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Here’s an interesting article by Tracy Coenen called “Facebook is Not Satan’s Spawn,” weighing in on Facebook’s new privacy settings.

Where do you stand on keeping your public postings private?

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Facebook has unveiled its plans for the newer service “Facebook Lite” in an attempt to streamline the Facebook experience.  There will only be links to see walls, your friends’ walls, profile info, and photos and videos.  This sounds like a fine idea… But then, it also sounds like what Facebook used to be before the endless stream of changes that have taken place since 2008.

Remember the days of yore (because 2004 is so old-school now), when a bare-boned Facebook captured your heart, mind and credit hours with the simplest user interface out of all the social networking sites? There was no live feed of friends’ updates, there wasn’t even a home page initially.  Even at its simplest, Facebook was able to build a loyal following that grew beyond 200 million strong this past spring.

The situation feels like MTV2 revisited.  MTV brought The Box (a viewer request channel that aired music videos commercial-free) in 1996.  They turned that into MTV2 to have a place to show more music videos and a wider range of music genres. Because it had focused so much on developing reality TV shows and teen dramas, it was as if MTV literally ran out of space to fit music into its own channel. 

Facebook seems to be running out of space to fit… “facebooking.”  Now Facebook is overwrought with outside applications, Zuckerberg bought FriendFeed for who knows what reason.  And Facebook seems a little obsessed with Twitter, especially since failing to acquire Twitter in March.

There’s no longer any room for the charm that made Facebook what it once was.  So they have to start over on a new site.  But will one site be enough? (There are 5 channels of MTV in the US alone). For more info on Facebook Lite, check out the ever-useful Mashable and TechCrunch.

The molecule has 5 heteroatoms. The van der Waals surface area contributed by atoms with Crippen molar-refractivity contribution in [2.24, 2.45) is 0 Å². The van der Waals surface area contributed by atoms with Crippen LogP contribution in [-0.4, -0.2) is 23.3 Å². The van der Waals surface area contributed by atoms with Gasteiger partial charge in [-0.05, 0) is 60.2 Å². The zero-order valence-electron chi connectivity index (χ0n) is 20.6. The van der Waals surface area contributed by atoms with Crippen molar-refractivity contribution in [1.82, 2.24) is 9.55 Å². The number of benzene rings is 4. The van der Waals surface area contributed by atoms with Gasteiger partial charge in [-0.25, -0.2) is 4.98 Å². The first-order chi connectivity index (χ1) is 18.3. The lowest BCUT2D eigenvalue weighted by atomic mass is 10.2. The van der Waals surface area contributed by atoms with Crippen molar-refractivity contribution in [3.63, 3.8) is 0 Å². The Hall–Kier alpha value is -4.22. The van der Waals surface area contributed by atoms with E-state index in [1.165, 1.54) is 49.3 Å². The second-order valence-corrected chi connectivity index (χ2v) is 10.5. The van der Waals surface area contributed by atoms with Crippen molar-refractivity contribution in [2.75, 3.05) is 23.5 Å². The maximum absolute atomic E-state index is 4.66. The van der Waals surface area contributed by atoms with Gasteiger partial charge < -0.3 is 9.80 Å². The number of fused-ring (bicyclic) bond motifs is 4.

[This post will far exceed my self-imposed limit of 300 words… I couldn’t help it! This was a convergence of two of my favorite things in the entire world and it is all I can do to keep myself from writing a book.]

  

 

I’ve said many times before that I think the universe communicates with me through the Tyra Banks Show. Every time I’m going through drama in my life, Tyra does a show on it. And when I need some general catharsis, this show provides it in 60 minutes or less. The universe delivered AGAIN. Tyra did a show on Twitter (and Facebook). Message received, universe: spend more time online.

 

I’m going to recap some of the many highlights of this episode, in hopes that you appreciate this show’s dedication to thoroughness. They left no stone unturned in getting some thoughtful commentary…  Well at least for Facebook anyway.

 

“So everybody’s on Facebook, right?”

 

 

 

A lot of the show was dedicated to discussing Facebook and by the end I realized I was one of the “haters that are lovers” of Facebook—a complicated emotional state that only Tyra could put into words so eloquently. The audience was audibly impressed by news of the social networking site’s 100 million user growth in just eight months.  (For more on that, read this).  Tyra gave a shout-out to her Facebook fan page (I’m so upset I knew nothing about this before).   And we were introduced to Julian Smith, creator of a pretty awesome YouTube clip “25 Things I hate About Facebook” (which borrows from the plague-like viral Facebook meme “25 Things About Me.”

 

Discussion of some of the awful things we put up with to use Facebook (like being “poked” by strangers) prompted Tyra to give us the “Five Rules of Facebook,” a comprehensive guide to Facebook etiquette:

 

1)      Only tag a photo of your friend with their permission

2)      Only make friend requests of people that you actually know (Don’t they know “to friend” is the correct verb here?)

3)      Relationship status changes must be mutual

4)      Do not write inappropriate stuff on your friends’ walls

5)      Do not over-poke people, especially strangers

 

 

Other Facebook-centric segments included: a Tyra Show staff member who changes his coworkers’ pages when they leave their computers, a woman who broke up with her boyfriend by changing her relationship status, and a girl meeting her brother for the first time after first connecting on Facebook. By this point, I was tired of Facebook all over again. Move on to Twitter, please!

 

Again, the universe obliged.

 

 

 

 “Are you obsessed with Twitter?”

 

About 6 people in the studio audience cheer at the mention of Twitter as the next segment rolls along. How sad… You could tell Twitter sounded like the geekiest waste of time on the planet to the women in this audience.  They responded with horror and possibly disgust upon learning you can Tweet from your phone. Um, it’s 2009. How is that a foreign concept, people? 

 

Ugh, never mind. Cut to Tony and Ashley, a couple experiencing a romantic downswing because of Tony’s Twitter obsession (the audience was like, “Geek!” I was like, “I feel you, brother.”).  Leave it to Tyra to host “television’s first ‘Twittervention.’” Does everyone recognize the genius here? Okay, then I will move on…